This week I decided to review RCN Saga: The Sea without a Shore by David Drake. The story opens with Captain Daniel Leary doing some fishing with his servant and surrogate father Hogg. It then switches to the Republic of Cinnabar’s naval archives where Aedle Mundy, usually Daniel’s communication and signals officer when he’s on active duty and an elite agent for Cinnabar’s intelligence service. She meets a young female midshipmen whom she later arranges to have join the crew for the main adventure of the book before setting in motion the likely firing of the clerk who is basically not doing his job. She then leaves to meet Daniel’s sister Deirdre who needs her help with a problem. The colony world Corcyra has declared independence from Pantellaria, the planet which colonized it. During the recently ended war, the Leary family invested in the shipyards on Pantellaria, which was controlled by the hostile Alliance of Free Star during the war and used to build warships for their fleet. Unless the Leary family helps arrange support to defeat the rebellion, these dealings will be revealed, but Deirdre and her father don’t want to give in to the demands, so Deirdre asks Aedle for help. Meanwhile, the husband of Cinnabar’s intelligence chief is asking Daniel to help protect his stepson Rikard, who is making a new life for himself on Corcyra as part of the Transformationists, a small religious group that supports the rebellion. Rikard believes he has found an ancient treasure but excavating the find will be very dangerous with the war on, and he is seeking a ship and crew to help. Daniel buys a small freighter and loads it with weapons to be delivered to the Transformationists after rescuing Rikard from the crew of a ship he had almost hired to transport him. But soon after arriving at Corcyra, the former Alliance Garrision, now a faction of the rebellion, tries to seize the weapons, forcing the freighter Kiesche to flee, leaving some of her crew behind. Eventually it is revealed that the rebels feel they need more anti-ship missiles to prevent the Pantellariaian forces from using their destroyers as air support. Unfortunately, the team sent to negotiate the purchase of the missiles was captured by pirates on the return voyage and is now being held hostage. Daniel volunteers to rescue them upon returning and neutralizing the leader of the Garrision faction, and decides that he wants to help the rebels win the war without buying more missiles, so he begins planning a final push to drive the Pantellariaian forces away from Corcyra for good. Meanwhile, Aedle, who hasn’t shared the details of her request from Deirdre with Daniel, is struggling to aid his plans without dooming his family to disgrace. And there are still some personal enemies of Rikard lurking.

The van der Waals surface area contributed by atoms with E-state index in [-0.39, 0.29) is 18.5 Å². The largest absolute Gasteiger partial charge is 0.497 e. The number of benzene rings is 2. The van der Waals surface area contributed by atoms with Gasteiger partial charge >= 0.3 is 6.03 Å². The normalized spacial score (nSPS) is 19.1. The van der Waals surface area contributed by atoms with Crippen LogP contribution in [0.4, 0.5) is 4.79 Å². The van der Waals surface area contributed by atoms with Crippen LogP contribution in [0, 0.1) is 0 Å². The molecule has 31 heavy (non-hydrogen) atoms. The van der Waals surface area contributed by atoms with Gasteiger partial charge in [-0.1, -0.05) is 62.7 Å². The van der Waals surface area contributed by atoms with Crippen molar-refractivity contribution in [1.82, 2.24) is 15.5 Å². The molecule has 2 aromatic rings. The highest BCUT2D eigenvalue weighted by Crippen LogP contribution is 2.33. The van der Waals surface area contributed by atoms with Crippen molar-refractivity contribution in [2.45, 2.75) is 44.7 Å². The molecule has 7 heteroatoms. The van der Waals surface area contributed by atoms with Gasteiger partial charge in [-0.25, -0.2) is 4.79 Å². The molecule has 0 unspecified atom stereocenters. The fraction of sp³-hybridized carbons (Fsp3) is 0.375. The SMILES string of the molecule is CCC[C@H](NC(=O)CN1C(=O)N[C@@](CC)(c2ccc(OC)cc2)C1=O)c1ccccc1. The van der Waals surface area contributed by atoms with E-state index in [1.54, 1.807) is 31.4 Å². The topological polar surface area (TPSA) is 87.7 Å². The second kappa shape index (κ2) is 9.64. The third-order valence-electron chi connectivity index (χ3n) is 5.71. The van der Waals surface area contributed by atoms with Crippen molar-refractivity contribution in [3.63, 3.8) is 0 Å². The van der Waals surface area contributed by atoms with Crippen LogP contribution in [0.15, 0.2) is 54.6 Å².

I give this book a 7.0 out of 10. There’s a lot of political maneuvering and deal-making in this book, but not much actual combat. There are no battles in space at all and the ground actions are mostly small scale and often more brawls then military combat. It was interesting, but I felt it could have definitely used more action sequences. I’m still hoping that either the truce between the Alliance and Cinnabar collapses in the next book, or a new enemy for Cinnabar appears, because in my opinion the series needs to get back to a full-scale war rather than the minor conflicts that this book and the previous one focused on.